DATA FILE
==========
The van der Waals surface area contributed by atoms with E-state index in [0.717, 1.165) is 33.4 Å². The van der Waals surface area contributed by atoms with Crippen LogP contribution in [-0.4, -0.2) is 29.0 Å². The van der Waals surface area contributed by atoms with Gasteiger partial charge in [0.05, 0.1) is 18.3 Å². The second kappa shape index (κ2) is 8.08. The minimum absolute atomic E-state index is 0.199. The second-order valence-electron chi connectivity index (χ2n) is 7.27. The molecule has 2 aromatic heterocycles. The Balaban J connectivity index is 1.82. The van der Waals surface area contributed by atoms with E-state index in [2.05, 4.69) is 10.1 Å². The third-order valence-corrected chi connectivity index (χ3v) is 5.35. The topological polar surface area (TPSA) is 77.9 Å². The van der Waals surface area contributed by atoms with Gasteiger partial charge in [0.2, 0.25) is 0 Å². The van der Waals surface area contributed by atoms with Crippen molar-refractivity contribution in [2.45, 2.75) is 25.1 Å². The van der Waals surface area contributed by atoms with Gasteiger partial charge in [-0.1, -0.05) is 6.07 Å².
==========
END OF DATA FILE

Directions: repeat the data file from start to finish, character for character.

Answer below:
The van der Waals surface area contributed by atoms with E-state index in [0.717, 1.165) is 33.4 Å². The van der Waals surface area contributed by atoms with Crippen LogP contribution in [-0.4, -0.2) is 29.0 Å². The van der Waals surface area contributed by atoms with Gasteiger partial charge in [0.05, 0.1) is 18.3 Å². The second kappa shape index (κ2) is 8.08. The minimum absolute atomic E-state index is 0.199. The second-order valence-electron chi connectivity index (χ2n) is 7.27. The molecule has 2 aromatic heterocycles. The Balaban J connectivity index is 1.82. The van der Waals surface area contributed by atoms with E-state index in [2.05, 4.69) is 10.1 Å². The third-order valence-corrected chi connectivity index (χ3v) is 5.35. The topological polar surface area (TPSA) is 77.9 Å². The van der Waals surface area contributed by atoms with Gasteiger partial charge in [0.2, 0.25) is 0 Å². The van der Waals surface area contributed by atoms with Crippen molar-refractivity contribution in [2.45, 2.75) is 25.1 Å². The van der Waals surface area contributed by atoms with Gasteiger partial charge in [-0.1, -0.05) is 6.07 Å².